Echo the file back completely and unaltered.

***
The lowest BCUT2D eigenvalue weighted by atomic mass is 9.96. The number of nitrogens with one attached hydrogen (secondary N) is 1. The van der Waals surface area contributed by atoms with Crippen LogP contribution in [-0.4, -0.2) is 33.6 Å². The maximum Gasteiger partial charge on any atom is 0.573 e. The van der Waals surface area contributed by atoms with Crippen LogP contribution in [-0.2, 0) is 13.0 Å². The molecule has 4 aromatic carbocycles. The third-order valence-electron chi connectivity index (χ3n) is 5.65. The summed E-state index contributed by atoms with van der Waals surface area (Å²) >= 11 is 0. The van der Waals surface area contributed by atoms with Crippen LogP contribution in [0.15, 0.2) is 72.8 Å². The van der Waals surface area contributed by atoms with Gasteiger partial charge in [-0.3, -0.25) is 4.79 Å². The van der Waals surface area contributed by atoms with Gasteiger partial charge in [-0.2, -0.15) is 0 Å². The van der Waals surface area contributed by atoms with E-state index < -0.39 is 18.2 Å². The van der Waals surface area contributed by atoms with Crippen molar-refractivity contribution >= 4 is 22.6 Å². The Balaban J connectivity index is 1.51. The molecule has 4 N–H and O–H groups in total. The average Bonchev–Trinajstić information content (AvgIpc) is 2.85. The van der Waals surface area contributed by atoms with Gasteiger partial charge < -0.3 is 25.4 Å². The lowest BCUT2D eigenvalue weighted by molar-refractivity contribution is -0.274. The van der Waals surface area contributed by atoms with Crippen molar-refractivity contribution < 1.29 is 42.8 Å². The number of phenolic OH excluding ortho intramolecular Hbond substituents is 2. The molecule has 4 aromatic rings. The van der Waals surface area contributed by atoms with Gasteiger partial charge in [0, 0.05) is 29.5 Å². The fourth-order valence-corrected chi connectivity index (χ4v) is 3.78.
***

The lowest BCUT2D eigenvalue weighted by atomic mass is 9.96. The number of nitrogens with one attached hydrogen (secondary N) is 1. The van der Waals surface area contributed by atoms with Crippen LogP contribution in [-0.4, -0.2) is 33.6 Å². The maximum Gasteiger partial charge on any atom is 0.573 e. The van der Waals surface area contributed by atoms with Crippen LogP contribution in [-0.2, 0) is 13.0 Å². The molecule has 4 aromatic carbocycles. The third-order valence-electron chi connectivity index (χ3n) is 5.65. The summed E-state index contributed by atoms with van der Waals surface area (Å²) >= 11 is 0. The van der Waals surface area contributed by atoms with Crippen LogP contribution in [0.15, 0.2) is 72.8 Å². The van der Waals surface area contributed by atoms with Gasteiger partial charge in [-0.3, -0.25) is 4.79 Å². The van der Waals surface area contributed by atoms with Gasteiger partial charge in [-0.2, -0.15) is 0 Å². The van der Waals surface area contributed by atoms with E-state index < -0.39 is 18.2 Å². The van der Waals surface area contributed by atoms with Crippen molar-refractivity contribution >= 4 is 22.6 Å². The Balaban J connectivity index is 1.51. The molecule has 4 N–H and O–H groups in total. The average Bonchev–Trinajstić information content (AvgIpc) is 2.85. The van der Waals surface area contributed by atoms with Gasteiger partial charge < -0.3 is 25.4 Å². The lowest BCUT2D eigenvalue weighted by molar-refractivity contribution is -0.274. The van der Waals surface area contributed by atoms with Crippen molar-refractivity contribution < 1.29 is 42.8 Å². The number of phenolic OH excluding ortho intramolecular Hbond substituents is 2. The molecule has 4 aromatic rings. The van der Waals surface area contributed by atoms with Gasteiger partial charge in [0, 0.05) is 29.5 Å². The fourth-order valence-corrected chi connectivity index (χ4v) is 3.78.